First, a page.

If you're seeing this message, it means we're having trouble loading external resources on our website.

If you're behind a web filter, please make sure that the domains *.kastatic.org and *.kasandbox.org are unblocked.

# Derivatives of sin(x), cos(x), tan(x), eˣ & ln(x)

Learn the derivatives of several common functions. Created by Sal Khan.

## Want to join the conversation?

• Lets say I have an equation sin x = 1/2. Then clearly, x = 30 degrees or pi/6 radians.
Now if I differentiate both sides of the equation with respect to x (because both are equal, their derivatives should also be equal), I will have cos x = 0, right?
But that means x = 90 degrees, which is obviously not the solution! Could somebody please explain why this is happening?
• Once you say that "x = some number", x is no longer a variable but rather it is a constant -- and you must then treat it like a constant.

Since x = π/6, both "x" and "sin(x)" are constants (because sin(π/6) = 1/2) and the derivative of a constant is zero.

Does this clear things up for you?
• Think of e like pi - it's just an accepted name for a number that's useful in a bunch of formulas. It's equal to around 2.71828, so plug that into wherever you see e and you'll be good, or you can often leave things in terms of e.
• What is the explanation of why the derivative of sec (x) is sec (x) tan(x)?

It comes up in the questions for this topic on Khan Academy in the Special derivatives exercise.
• If we accept that d/dx (cos x) = − sin x, and the power rule then:
sec x ≡ 1/cos x
Let u = cos x, thus du = − sin x dx
sec x = 1/u
(1/u) = (u⁻¹)
By the power rule:
derivative of (u⁻¹) = −u⁻² du
Back substituting:
= −(cos x)⁻² ( − sin x) ∙ dx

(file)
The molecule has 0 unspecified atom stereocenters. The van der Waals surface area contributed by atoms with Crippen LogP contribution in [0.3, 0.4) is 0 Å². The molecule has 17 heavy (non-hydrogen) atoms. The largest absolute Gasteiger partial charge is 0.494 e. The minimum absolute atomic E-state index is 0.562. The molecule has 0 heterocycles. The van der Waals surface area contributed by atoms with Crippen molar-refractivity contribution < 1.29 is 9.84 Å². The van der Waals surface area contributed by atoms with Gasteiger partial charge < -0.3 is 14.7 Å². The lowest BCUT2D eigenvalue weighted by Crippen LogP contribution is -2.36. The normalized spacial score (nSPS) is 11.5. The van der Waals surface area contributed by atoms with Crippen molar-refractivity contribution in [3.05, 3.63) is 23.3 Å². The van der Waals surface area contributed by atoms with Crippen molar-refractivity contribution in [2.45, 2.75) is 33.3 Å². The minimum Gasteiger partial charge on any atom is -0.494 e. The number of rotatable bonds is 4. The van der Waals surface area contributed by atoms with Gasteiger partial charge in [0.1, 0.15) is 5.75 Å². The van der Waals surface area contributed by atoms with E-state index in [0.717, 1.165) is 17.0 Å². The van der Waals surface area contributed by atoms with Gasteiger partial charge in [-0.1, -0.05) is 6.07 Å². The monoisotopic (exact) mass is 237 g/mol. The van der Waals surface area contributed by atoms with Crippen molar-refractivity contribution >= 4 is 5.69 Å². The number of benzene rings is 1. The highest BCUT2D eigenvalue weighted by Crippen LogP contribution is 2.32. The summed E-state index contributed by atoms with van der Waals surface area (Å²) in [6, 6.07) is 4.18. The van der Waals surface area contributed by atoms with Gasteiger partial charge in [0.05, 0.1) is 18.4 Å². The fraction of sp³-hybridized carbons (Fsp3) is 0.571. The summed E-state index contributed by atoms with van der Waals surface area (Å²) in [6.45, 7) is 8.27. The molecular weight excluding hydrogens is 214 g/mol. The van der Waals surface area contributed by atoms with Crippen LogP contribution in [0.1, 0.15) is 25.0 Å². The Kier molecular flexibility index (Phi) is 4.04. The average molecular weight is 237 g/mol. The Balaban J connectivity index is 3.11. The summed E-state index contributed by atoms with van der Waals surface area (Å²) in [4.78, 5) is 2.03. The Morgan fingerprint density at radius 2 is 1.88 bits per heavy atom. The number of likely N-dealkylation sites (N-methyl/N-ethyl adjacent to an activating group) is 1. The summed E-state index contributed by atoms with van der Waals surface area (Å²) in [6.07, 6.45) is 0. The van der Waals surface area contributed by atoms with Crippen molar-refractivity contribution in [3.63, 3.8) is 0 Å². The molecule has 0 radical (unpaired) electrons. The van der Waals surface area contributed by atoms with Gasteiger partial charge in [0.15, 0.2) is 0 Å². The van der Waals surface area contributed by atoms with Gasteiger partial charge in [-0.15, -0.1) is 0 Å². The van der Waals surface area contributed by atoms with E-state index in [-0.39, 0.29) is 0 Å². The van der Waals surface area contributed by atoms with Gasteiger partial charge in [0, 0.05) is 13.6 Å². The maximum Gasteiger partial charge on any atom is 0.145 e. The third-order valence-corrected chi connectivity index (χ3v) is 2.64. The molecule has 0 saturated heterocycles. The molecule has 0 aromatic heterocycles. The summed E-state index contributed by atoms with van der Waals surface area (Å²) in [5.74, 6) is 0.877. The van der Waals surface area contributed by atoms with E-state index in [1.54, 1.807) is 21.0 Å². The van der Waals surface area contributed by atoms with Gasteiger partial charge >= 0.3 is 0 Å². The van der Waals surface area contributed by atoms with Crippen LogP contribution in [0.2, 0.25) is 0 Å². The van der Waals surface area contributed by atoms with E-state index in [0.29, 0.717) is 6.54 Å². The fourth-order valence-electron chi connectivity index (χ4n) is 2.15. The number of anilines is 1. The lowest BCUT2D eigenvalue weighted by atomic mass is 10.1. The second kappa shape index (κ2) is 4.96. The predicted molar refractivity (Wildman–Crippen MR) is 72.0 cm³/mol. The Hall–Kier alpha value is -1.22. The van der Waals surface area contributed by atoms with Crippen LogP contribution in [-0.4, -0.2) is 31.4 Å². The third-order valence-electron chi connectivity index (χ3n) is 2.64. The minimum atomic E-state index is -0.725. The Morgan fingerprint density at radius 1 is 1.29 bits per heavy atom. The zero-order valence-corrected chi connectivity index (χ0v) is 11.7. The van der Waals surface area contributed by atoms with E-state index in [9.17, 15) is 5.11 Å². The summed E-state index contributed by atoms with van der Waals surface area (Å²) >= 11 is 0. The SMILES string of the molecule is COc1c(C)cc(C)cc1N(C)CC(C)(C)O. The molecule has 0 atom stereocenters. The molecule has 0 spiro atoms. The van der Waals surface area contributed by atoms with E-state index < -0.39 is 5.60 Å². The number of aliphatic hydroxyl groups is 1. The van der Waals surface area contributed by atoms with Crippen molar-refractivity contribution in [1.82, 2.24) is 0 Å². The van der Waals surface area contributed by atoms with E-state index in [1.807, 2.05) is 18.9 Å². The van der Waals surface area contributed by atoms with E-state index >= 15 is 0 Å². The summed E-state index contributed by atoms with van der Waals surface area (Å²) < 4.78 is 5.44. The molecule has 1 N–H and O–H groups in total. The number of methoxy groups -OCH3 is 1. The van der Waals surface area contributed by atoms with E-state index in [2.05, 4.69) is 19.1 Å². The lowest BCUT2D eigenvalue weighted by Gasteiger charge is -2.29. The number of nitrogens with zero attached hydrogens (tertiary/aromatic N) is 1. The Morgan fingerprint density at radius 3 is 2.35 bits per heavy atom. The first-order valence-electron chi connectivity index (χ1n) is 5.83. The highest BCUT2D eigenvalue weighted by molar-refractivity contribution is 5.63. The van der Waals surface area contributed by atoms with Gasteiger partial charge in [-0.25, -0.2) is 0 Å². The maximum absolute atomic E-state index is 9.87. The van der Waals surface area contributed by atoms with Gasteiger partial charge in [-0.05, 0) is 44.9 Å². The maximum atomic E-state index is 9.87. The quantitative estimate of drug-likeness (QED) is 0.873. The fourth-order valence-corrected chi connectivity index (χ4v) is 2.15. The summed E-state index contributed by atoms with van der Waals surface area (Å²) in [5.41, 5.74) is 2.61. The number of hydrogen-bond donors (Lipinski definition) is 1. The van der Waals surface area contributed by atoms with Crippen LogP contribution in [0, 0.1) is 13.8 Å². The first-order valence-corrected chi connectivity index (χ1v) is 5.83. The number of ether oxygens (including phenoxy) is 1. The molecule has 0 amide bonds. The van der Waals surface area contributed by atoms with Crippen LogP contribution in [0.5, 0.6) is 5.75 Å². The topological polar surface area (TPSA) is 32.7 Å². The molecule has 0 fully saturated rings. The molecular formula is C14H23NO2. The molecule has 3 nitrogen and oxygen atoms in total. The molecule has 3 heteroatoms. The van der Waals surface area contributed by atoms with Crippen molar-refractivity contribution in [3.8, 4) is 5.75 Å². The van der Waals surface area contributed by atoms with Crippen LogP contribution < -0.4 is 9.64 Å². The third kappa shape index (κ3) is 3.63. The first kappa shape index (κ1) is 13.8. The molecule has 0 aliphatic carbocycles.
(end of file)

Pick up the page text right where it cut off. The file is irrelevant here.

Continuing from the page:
= [sin x / (cos x)²] ∙ dx
= [(sin x / cos x) ∙ (1/cos x)] ∙ dx
= [tan (x) ∙ sec (x)] ∙ dx
• I think I understand how to do the derivatives of the trig functions. But What if instead of Sin(x,
there was Sin( and equation. Like, Sin(x^2+2). How would you take the derivative when it's something like that, and not just Sin or Cos?
• You always have to multiply the outer derivative with the inner derivative. That's true even for sin(x), it's just that the inner derivative is 1. (d/dx x = 1)

d/dx sin(x) = cos(x) * 1 = cos(x)

d/dx sin(2x) = cos(2x) * 2 = 2 cos(2x)

d/dx sin(x^2) = cos(x^2) * 2x = 2x cos(x^2)

d/dx sin(x^2 + 2) = cos(x^2 + 2) * 2x = 2x cos(x^2 + 2)
• Where i can find the proof of these derivatives?
• The website https://proofwiki.org has proofs for many mathematical identities and theorems, including various common derivatives.
• Is there a way of proving the derivative of e^x without using the derivative of ln(x)? If yes, can you please provide a link to it?
• Yes, I can prove it:
derivative of e^x , by definition of derivative:
= lim h→0 { e^(x+h) - e^x} / h
= lim h → 0 {e^x(e^h) -e^x}/h
= lim h → 0 e^x{(e^h) -1}/h
= (e^x) lim h → 0 {(e^h) -1}/h
By definition of e:
e = lim h→ 0 (1+h)^(1/h)
And so,
e^h = lim h→ 0 (1+h)^(h/h)
= lim h→ 0 (1+h)
Substituting that in:
= (e^x) lim h → 0 {(1+h) -1}/h
= (e^x) lim h → 0 { h/h}
= (e^x) lim h → 0 { 1 }
= e^x * (1)
= e^x
• What are the proofs of sin, cos & tan derivatives? Are there any videos proving them?
• Is there a video that goes over the intuition behind integrals of trig functions (sec(x) and cot(x) included ideally)?
• Are there videos of proving the derivations of trig functions? I've only seen the sine limit approaching zero proof where he proves it using sandwhich / squeeze theorem, (that is proof that limit of sinx/x is equal to 1 as x approaches zero). Also, could I use squeeze function and 2 parabolas to prove sine function instead of the overly complicated way he's proving it? And another thing, how can derivative of function tanx be cosecant when he's clearly written 1/cos^2(x) which is cosecant squared?
(1 vote)
• Unfortunately there's no proof currently on Khan of the derivatives of sine, cosine, or tangent.
Also, the derivative of tangent is secant squared.
`1/cos x = sec x`
`d/dx (tan x) = 1/cos^2 x = sec^2 x`

As for proofs, here's a good proof of the derivative of sine:
https://proofwiki.org/wiki/Derivative_of_Sine_Function/Proof_2

Using the proof for sine, you can easily prove cosine using the equality
`cos(x) = sin(x+π/2)` and the chain rule.

Using the derivative of sine and the derivative of cosine, you can use the definition of tangent
`tan(x) = sin(x)/cos(x)` and the quotient rule to prove the derivative of tangent.